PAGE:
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On one of my pet projects, there is a chemical sea similar to the Black Sea if it had the saline content of Lake Natron; extreme density of chemicals in the soil and from vents. It's about the size of the Caspian Sea. The logistics of a chemical lake of that size are beyond me, what I'm asking is mainly what the coastlines would be like given the planet has constant hurricane force winds (which make landfall every so often.) Wind comes from a permanent cyclone at the planets polar region and travel south over the sea; a secondary cyclone encircles the inside of the basin in a counter-clockwise direction, creating the local wind current. As a baseline, suppose the lake was surrounded by rocky cliffs with sediment beaches on all sides. How would they shift on the lee side and the windward side? My assumption is deep gouges in the windward cliffs eventually disintegrating into nothing the closer they are to the shore with huge drifts of chemical-salt formations, and mostly carved into a total cliff without a beach, but I am uncertain of the lee side (the shore closest to the wind source.) I have thus far written it as an even slope with relatively mild geography in the shadow of the cliff. However, I also assume that on all sides there are counter-clockwise "scoops" of stone and arches, either of chemical formations or cliff stone, with larger drifts of sediment on the Eastern shore (as sand collides with the more stable cliff-rock).

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    $\begingroup$ To answer this, you may need to explain about what the problem you are really trying to solve is. The question "how will it form?" Well, any land that rises above sea level will become coastline. Now, if you ask "what kind of geological structures would form?" that maybe more answerable. However, I am uncertain about what you are looking for. $\endgroup$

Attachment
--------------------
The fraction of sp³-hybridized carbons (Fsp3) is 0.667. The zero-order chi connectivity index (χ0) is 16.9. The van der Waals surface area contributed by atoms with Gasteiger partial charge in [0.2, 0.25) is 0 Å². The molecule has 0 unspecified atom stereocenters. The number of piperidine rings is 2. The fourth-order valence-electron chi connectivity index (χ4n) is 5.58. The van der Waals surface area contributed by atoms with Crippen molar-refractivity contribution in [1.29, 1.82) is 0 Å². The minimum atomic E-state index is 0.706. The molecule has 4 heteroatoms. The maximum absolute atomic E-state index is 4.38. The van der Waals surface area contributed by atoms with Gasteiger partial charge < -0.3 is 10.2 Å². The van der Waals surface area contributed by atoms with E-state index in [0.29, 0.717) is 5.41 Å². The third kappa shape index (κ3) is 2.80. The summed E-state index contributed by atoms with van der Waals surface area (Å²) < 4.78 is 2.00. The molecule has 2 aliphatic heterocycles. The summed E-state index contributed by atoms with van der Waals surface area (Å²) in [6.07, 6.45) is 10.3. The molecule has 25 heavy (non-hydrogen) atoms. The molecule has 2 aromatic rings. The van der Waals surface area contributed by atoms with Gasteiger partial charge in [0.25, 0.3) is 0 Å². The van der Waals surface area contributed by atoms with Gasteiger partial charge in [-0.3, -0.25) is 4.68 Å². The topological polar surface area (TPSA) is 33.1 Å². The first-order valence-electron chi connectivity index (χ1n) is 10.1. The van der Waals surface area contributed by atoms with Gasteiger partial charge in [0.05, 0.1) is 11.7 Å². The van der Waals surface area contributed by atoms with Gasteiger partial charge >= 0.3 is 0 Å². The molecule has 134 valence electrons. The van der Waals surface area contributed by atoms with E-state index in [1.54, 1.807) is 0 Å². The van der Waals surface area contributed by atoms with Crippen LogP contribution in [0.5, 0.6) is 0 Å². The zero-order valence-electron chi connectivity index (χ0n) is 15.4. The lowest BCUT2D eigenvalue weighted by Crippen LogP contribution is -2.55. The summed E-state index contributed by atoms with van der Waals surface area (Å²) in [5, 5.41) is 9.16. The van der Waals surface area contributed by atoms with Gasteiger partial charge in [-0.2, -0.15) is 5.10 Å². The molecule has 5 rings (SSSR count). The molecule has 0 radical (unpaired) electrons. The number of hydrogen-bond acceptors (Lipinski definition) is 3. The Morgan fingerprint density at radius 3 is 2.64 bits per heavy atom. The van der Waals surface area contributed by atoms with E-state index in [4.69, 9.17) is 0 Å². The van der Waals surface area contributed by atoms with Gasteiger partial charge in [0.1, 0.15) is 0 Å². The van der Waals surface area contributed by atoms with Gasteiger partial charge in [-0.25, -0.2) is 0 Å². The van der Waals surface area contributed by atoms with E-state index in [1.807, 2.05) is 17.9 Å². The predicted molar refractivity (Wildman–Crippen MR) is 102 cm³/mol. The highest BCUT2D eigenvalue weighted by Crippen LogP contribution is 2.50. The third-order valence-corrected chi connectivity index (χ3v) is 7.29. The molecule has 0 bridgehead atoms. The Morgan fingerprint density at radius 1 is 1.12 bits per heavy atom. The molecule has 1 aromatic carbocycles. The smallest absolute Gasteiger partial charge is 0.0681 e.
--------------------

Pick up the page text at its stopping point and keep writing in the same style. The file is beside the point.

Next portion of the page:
– Sonvar
    Commented Dec 16, 2022 at 19:08
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    $\begingroup$ You need to specify what sort of chemicals in what concentration and temperature. A sea of molten caustic soda will behave differently to one made of chloroform, liquid ammonia or chlorine trifluoride. What is the wind speed, atmospheric composition and what are the cliffs made of? Note the more alien the composition the more difficult it will be to specify an answer with any degree of accuracy. $\endgroup$
    – Slarty
    Commented Dec 16, 2022 at 21:10
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    $\begingroup$ This question doesn't feel like it's ready for prime time. It's a challenge to read due to the stream-of-consciousness presentation and hard to answer due to the lack of details about the fluid in the lake, the chemical constituency of the soil surrounding the lake, and the nature of the atmosphere. But, to make a point, any region subjected to constant hurricane force winds would be very rocky due to the sediment being stripped away by the wind. The lake would experience super high evaporation. And who knows what the chemicals would do. $\endgroup$
    – JBH
    Commented Dec 17, 2022 at 7:07
  • $\begingroup$ My first thoughts went to super high evaporation. If the lake doesn't completely evaporate, there could be the formation of salt pans(or equivalent deposits, depending on the composition) along the coastline. $\endgroup$ Commented Mar 22, 2023 at 3:28
  • $\begingroup$ Maybe you should edit your question to be easier to read. $\endgroup$ Commented Mar 27 at 20:23

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The lee side would have a tendency to be sandy far out into the sea, with deep sand due to deposits of water borne sand being released and not re-saturating the water (as would occur on the other side). The windward side would constantly be eroded away and moving further inland. The leeward side would be constantly built with sand and moving into the sea. Over millions of years the leeward side would be miles of dry sand leading to a sandy beach and the windward side would be broken and ravaged ground wet for miles inland from the wave spray. Dry on one side, wet on the other. There would be very little plant life on the leeward side. There would be lots of plant life on the windward side.

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